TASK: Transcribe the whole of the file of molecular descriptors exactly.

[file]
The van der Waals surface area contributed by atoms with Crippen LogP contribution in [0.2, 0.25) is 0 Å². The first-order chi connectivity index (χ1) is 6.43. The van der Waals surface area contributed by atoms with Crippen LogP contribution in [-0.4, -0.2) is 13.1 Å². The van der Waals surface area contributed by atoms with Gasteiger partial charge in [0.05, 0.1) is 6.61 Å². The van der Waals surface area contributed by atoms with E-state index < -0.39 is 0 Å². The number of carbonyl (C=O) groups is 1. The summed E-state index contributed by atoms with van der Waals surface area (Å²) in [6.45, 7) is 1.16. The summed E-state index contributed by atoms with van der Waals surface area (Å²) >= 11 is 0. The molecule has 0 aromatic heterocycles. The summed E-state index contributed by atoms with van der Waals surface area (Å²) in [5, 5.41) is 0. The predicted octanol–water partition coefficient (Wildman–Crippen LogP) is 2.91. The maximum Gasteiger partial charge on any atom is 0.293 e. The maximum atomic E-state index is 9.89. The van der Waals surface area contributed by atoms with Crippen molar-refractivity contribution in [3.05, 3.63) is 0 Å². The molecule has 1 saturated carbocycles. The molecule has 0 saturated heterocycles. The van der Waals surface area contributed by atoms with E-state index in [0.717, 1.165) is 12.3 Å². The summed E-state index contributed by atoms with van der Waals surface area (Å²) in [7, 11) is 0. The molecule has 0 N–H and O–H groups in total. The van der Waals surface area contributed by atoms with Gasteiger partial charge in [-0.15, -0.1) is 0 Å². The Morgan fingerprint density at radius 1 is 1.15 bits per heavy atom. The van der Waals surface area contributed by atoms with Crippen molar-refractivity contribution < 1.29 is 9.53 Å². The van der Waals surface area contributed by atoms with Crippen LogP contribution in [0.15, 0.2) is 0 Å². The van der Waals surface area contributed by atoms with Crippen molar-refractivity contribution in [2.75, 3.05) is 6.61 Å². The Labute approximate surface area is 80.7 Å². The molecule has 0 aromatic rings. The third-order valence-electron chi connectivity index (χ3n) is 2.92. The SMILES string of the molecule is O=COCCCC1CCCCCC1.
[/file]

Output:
The van der Waals surface area contributed by atoms with Crippen LogP contribution in [0.2, 0.25) is 0 Å². The first-order chi connectivity index (χ1) is 6.43. The van der Waals surface area contributed by atoms with Crippen LogP contribution in [-0.4, -0.2) is 13.1 Å². The van der Waals surface area contributed by atoms with Gasteiger partial charge in [0.05, 0.1) is 6.61 Å². The van der Waals surface area contributed by atoms with E-state index < -0.39 is 0 Å². The number of carbonyl (C=O) groups is 1. The summed E-state index contributed by atoms with van der Waals surface area (Å²) in [6.45, 7) is 1.16. The summed E-state index contributed by atoms with van der Waals surface area (Å²) >= 11 is 0. The molecule has 0 aromatic heterocycles. The summed E-state index contributed by atoms with van der Waals surface area (Å²) in [5, 5.41) is 0. The predicted octanol–water partition coefficient (Wildman–Crippen LogP) is 2.91. The maximum Gasteiger partial charge on any atom is 0.293 e. The maximum atomic E-state index is 9.89. The van der Waals surface area contributed by atoms with Crippen molar-refractivity contribution in [3.05, 3.63) is 0 Å². The molecule has 1 saturated carbocycles. The molecule has 0 saturated heterocycles. The van der Waals surface area contributed by atoms with E-state index in [0.717, 1.165) is 12.3 Å². The summed E-state index contributed by atoms with van der Waals surface area (Å²) in [7, 11) is 0. The molecule has 0 N–H and O–H groups in total. The van der Waals surface area contributed by atoms with Gasteiger partial charge in [-0.15, -0.1) is 0 Å². The Morgan fingerprint density at radius 1 is 1.15 bits per heavy atom. The van der Waals surface area contributed by atoms with Crippen molar-refractivity contribution < 1.29 is 9.53 Å². The van der Waals surface area contributed by atoms with Crippen LogP contribution in [0.15, 0.2) is 0 Å². The van der Waals surface area contributed by atoms with Crippen molar-refractivity contribution in [2.75, 3.05) is 6.61 Å². The Labute approximate surface area is 80.7 Å². The molecule has 0 aromatic rings. The third-order valence-electron chi connectivity index (χ3n) is 2.92. The SMILES string of the molecule is O=COCCCC1CCCCCC1.